Each year, approximately 1.7 million Americans are diagnosed with some type of traumatic brain injury, or TBI. A sudden blow to the head typically causes such injuries. It is a little more difficult to pin down the number of people who suffer from post-traumatic stress disorder (PTSD), as many are never diagnosed or seek treatment. Experts estimate that somewhere around 8 percent of American adults—or more than 24 million—are afflicted with PTSD.
Those who develop PTSD are often the victims of rape or assault or soldiers who have witnessed intense combat situations. A recent study, however, suggests that TBI victims may also be more likely to develop PTSD than the average person. Such a link could have an effect on accident cases that involve head and brain injuries.
Examining the Relationship
For many years, scientists have suspected that a link may exist between traumatic brain injuries and post-traumatic stress disorder. In one study, researchers examined combat veterans who had been in close proximity to an explosion during their deployments. Subjects who suffered a TBI in the line of duty were found to be two times more likely to develop PTSD than those did not suffer a TBI. The team could not explain why, however.
More recently, a team at the University of California conducted a series of experiments on rats. One group of rats had experienced a TBI and a control group consisted of healthy rats. Both groups were exposed to “fear conditioning,” and researchers examined the portion of the rats’ brains associated with fear responses. They found that the rats who had suffered TBIs experienced amplified responses to the fearful situation. This led the team to conclude that traumatic brain injuries could increase “susceptibility to post-traumatic stress,” including a possible PTSD diagnosis.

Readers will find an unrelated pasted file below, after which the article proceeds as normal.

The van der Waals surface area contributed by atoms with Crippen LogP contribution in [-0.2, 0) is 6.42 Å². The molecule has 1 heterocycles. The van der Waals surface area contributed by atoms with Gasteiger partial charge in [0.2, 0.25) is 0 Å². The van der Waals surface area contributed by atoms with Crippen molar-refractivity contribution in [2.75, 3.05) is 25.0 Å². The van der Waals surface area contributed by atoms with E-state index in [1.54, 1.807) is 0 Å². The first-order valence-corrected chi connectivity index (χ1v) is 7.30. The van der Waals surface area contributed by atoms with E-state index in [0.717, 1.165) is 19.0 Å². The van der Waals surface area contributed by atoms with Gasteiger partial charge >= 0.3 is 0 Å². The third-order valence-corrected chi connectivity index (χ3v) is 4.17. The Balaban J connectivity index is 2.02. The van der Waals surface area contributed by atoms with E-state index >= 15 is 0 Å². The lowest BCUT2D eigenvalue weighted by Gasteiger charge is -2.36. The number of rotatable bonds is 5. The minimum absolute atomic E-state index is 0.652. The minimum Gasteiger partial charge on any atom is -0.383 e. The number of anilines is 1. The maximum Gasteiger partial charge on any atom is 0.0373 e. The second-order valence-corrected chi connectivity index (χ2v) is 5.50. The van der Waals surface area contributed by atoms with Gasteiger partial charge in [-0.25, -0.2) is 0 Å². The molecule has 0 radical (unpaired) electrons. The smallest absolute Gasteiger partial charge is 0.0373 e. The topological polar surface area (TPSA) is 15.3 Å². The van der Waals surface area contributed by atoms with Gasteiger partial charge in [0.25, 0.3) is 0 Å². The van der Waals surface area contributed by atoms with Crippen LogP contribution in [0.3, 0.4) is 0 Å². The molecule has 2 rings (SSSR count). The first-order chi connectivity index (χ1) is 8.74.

What Does This Mean for Accident Victims?
If the link between TBI and PTSD does exist, the possibility of a PTSD diagnosis must be considered when pursuing compensation for victims who have suffered a TBI. Frightening situations in the future—or even the original accident itself—could trigger PTSD symptoms down the road. Thus, it is important to account for the possibility of added treatments costs, even if PTSD is not immediately evident.
Calculating the costs of future care can be extremely complex, and insurance companies are often quick to offer settlements that are far too low to meet the needs of an injured victim. If you or a loved one has suffered a traumatic brain injury in any type of accident, contact an experienced Aurora personal injury attorney today. At Kinnally Flaherty Krentz Loran Hodge & Masur, P.C., we understand the importance of protecting victims’ rights, and we will work hard to get you the compensation you deserve. Call 630-907-0909 for a free consultation today.